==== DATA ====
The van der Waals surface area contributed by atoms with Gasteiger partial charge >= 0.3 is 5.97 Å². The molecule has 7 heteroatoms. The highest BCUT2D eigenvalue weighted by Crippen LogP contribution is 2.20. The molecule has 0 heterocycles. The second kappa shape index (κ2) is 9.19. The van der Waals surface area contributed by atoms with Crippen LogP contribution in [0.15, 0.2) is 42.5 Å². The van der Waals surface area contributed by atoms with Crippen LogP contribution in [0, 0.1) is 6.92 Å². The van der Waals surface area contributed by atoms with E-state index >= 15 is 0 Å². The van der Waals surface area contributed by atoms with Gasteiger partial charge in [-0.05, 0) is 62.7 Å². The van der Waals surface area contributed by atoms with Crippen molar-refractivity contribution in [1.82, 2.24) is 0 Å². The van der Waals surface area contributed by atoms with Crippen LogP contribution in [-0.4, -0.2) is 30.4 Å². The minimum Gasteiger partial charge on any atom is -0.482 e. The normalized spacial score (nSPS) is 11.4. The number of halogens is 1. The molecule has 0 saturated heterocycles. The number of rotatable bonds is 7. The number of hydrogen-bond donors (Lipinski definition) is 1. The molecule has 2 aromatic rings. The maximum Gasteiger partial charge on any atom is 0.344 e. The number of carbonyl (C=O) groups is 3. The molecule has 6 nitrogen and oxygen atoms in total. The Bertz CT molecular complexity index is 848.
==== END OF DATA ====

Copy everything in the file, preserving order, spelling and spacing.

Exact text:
The van der Waals surface area contributed by atoms with Gasteiger partial charge >= 0.3 is 5.97 Å². The molecule has 7 heteroatoms. The highest BCUT2D eigenvalue weighted by Crippen LogP contribution is 2.20. The molecule has 0 heterocycles. The second kappa shape index (κ2) is 9.19. The van der Waals surface area contributed by atoms with Crippen LogP contribution in [0.15, 0.2) is 42.5 Å². The van der Waals surface area contributed by atoms with Crippen LogP contribution in [0, 0.1) is 6.92 Å². The van der Waals surface area contributed by atoms with E-state index >= 15 is 0 Å². The van der Waals surface area contributed by atoms with Gasteiger partial charge in [-0.05, 0) is 62.7 Å². The van der Waals surface area contributed by atoms with Crippen molar-refractivity contribution in [1.82, 2.24) is 0 Å². The van der Waals surface area contributed by atoms with Crippen LogP contribution in [-0.4, -0.2) is 30.4 Å². The minimum Gasteiger partial charge on any atom is -0.482 e. The normalized spacial score (nSPS) is 11.4. The number of halogens is 1. The molecule has 0 saturated heterocycles. The number of rotatable bonds is 7. The number of hydrogen-bond donors (Lipinski definition) is 1. The molecule has 2 aromatic rings. The maximum Gasteiger partial charge on any atom is 0.344 e. The number of carbonyl (C=O) groups is 3. The molecule has 6 nitrogen and oxygen atoms in total. The Bertz CT molecular complexity index is 848.